Machine Learning is another rapidly expanding field, as the notion finds more and more applications. Our entire machine learning engineer guide contains more information about what activities are anticipated, however as a junior, your day-to-day responsibilities may include:

  • Assembling datasets
  • Building ML models based on the datasets
  • Ensuring that your model scales and is performant
  • Ensuring that there is good information flow between various components in the system

The skillset that you need to become a great MLE (at least over time) is:

  • A good command of SQL
  • Programming language knowledge (Javascript, R, Python, Scala, Javascript, Java, and C++)
  • Some experience building highly-scaled distributed systems, for example, recommendation systems, and distributed computing frameworks (Apache Mahout)
  • Familiarity with machine learning fundamentals (algorithms and data structures, ML tools like TensorFlow and PyTorch)
  • Experience working with big datasets
  • Data visualization know-how will also come in handy
  • Conversance with metrics
  • Debugging models and their misclassifications
  • Being aware of your own and other people’s biases and accounting for them in your models
  • Probability and statistical knowledge
  • Data wrangling and analysis
  • A grasp of Unix tools

Don’t be disheartened if you don’t have a STEM degree. You can begin with “more abstract ML,” where you may not understand the underlying mechanisms but can execute ML solutions. Using pre-trained Amazon models, as well as high-level frameworks and tools, is one example. You will eventually be able to learn about the “behind-the-scenes” of ML.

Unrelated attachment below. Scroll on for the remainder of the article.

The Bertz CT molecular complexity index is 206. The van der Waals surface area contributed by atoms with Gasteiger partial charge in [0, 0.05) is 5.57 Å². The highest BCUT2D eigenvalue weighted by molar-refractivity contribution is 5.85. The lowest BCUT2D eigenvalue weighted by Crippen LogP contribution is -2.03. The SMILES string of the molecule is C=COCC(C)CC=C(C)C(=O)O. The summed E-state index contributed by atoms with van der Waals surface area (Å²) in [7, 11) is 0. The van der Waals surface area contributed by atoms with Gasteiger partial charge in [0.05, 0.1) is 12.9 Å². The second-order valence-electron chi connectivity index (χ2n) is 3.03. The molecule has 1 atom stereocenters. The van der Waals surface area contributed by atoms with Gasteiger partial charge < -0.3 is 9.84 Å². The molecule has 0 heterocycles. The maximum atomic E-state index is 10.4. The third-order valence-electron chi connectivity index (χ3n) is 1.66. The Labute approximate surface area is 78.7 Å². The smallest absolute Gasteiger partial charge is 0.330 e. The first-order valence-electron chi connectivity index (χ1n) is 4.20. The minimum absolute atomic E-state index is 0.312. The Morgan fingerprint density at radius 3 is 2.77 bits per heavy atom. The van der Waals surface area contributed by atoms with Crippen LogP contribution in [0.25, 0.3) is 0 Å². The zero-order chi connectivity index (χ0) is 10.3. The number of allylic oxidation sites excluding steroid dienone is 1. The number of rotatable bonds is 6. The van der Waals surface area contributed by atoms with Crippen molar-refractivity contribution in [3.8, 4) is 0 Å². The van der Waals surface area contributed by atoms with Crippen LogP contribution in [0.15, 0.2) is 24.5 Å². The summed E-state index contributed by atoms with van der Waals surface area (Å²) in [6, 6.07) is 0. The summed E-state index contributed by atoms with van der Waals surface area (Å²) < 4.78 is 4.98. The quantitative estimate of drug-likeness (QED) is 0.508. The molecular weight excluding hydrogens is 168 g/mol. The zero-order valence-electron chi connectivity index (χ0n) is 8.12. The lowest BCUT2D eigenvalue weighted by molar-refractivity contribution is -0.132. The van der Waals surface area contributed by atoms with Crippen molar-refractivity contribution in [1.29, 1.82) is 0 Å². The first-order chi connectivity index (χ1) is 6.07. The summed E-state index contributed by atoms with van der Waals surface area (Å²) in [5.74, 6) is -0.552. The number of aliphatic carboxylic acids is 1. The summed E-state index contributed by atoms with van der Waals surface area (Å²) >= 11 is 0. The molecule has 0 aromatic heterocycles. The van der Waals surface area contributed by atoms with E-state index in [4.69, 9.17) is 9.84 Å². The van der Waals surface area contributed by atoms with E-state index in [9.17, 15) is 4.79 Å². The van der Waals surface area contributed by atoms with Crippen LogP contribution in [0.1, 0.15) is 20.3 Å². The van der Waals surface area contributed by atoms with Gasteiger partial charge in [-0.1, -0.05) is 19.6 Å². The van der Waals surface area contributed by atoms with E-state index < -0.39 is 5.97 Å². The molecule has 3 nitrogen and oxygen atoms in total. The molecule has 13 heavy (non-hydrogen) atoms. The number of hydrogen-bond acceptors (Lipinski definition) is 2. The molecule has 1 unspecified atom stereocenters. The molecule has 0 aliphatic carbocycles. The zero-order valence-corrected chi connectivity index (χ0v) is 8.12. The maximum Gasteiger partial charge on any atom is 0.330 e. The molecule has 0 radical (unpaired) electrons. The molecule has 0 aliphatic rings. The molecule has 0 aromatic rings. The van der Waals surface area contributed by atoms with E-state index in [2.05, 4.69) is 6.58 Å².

Working in product-focused or personalization-related tasks as an entry-level MLE will go a long way toward helping you become a rock star MLE. Depending on where you live, getting an entry-level MLE may be difficult. You may start as a data analyst, then move on to machine learning and an MLE role.

After all, some say that an MLE is nothing more than a data scientist with great programming skills.

9. Entry-level software engineer

Thus far, we’ve just looked at entry-level software engineering positions. You are a software engineer whether you are an entry-level web developer creating web applications, a mobile developer creating Android, iOS, or cross-platform apps, or even a data engineer.